Five-Year Plans: Stalin's First Five-Year Plan, adopted by the party in
                                    1928, called for rapid industrialization of the economy, with an emphasis on
                                    heavy industry. It set goals that were unrealistic-- a 250 percent increase in
                                    overall industrial development and a 330 percent expansion in heavy industry
                                    alone. All industry and services were nationalized, managers were given
                                    predetermined output quotas by central planners, and trade unions were
                                    converted into mechanisms for increasing worker productivity. Many new
                                    industrial centers were developed, particularly in the Ural Mountains, and
                                    thousands of new plants were built throughout the country. But because
                                    Stalin insisted on unrealistic production targets, serious problems soon
                                    arose. With the greatest share of investment put into heavy industry,
                                    widespread shortages of consumer goods occurred.

                                    The Passage is Obtained from: Hoesel, Frans van . "Collectivization and
                                    Industrialization." Soviet Archives Exhibit. 10 Apr. 2001.

                                               Gulag: The Soviet system of forced labor camps was first established in
                                    1919 under the Cheka, but it was not until the early 1930s that the camp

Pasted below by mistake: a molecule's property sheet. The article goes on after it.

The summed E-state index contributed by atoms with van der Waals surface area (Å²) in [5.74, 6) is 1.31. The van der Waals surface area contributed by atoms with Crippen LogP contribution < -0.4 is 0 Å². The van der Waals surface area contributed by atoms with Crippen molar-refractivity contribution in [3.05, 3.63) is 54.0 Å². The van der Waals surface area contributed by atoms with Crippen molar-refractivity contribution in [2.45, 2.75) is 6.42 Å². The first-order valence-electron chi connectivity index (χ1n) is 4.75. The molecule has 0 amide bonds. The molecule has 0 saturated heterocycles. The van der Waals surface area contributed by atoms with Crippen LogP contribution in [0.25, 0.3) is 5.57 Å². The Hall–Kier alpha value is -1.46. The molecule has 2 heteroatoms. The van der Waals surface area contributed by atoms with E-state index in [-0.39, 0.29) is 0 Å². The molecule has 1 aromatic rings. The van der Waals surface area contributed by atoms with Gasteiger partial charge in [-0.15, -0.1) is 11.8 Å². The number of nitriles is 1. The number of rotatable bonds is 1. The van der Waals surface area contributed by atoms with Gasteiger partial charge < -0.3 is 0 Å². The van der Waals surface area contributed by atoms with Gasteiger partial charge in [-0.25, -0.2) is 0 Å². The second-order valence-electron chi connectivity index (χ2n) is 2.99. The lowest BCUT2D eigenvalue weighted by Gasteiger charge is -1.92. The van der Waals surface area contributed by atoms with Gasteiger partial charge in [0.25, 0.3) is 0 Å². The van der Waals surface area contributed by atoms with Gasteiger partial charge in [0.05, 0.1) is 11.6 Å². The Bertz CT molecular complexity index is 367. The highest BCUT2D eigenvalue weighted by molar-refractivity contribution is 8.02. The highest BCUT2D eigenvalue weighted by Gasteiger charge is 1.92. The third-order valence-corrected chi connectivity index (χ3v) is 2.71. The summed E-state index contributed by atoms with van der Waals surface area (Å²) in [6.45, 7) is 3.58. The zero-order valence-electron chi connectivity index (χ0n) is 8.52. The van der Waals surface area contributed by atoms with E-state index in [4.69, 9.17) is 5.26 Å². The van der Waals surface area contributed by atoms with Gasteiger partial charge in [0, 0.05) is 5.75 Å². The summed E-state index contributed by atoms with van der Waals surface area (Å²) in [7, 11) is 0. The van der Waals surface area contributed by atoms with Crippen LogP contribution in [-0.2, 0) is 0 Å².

population reached significant numbers. By 1934 the Gulag, or Main
                                     Directorate for Corrective Labor Camps, then under the Cheka's successor
                                     organization the NKVD, had several million inmates. Prisoners included
                                     murderers, thieves, and other common criminals--along with political and
                                     religious dissenters. The Gulag, whose camps were located mainly in remote
                                     regions of Siberia and the Far North, made significant contributions to the
                                     Soviet economy in the period of Joseph Stalin. Gulag prisoners constructed
                                     the White Sea-Baltic Canal, the Moscow-Volga Canal, the Baikal-Amur main
                                     railroad line, numerous hydroelectric stations, and strategic roads and
                                     industrial enterprises in remote regions. GULAG manpower was also used for
                                     much of the country's lumbering and for the mining of coal, copper, and gold.

                            The passage is obtained from:"Revelations from the Russian Archives / The
                            Gulag." Library of Congress. 01 Apr. 1996. 10 Apr. 2001.

                                               Komsomol: Russian Abbreviation of VSESOYUZNY LENINSKY
                                    KOMMUNISTICHESKY SOYUZ MOLODYOZHI. English - All-union
                                    Leninist Communist League Of Youth. In the history of the Soviet Union,
                                    organization for young people aged 14 to 28 that was primarily a political
                                    organ for spreading Communist teachings and preparing future members of
                                    the Communist Party. Closely associated with this organization were the
                                    Pioneers (All-Union Lenin Pioneer Organization), for ages 9 to 14, and the
                                    Little Octobrists, for the very young.

                            The passage is obtained from: "Komsomol." Encyclopedia Britannica. 1999. 01
                            May 2001.

                                               Crèche: (French: “crib”), institution for the daytime care of infants and
                                    young children. Such institutions appeared in France about 1840 and were
                                    widely used in the Soviet Union, especially during the years of Stalin's

                            The passage is obtained from: "Day Nursery." Encyclopedia Britannica. 1999.
                            01 May 2001.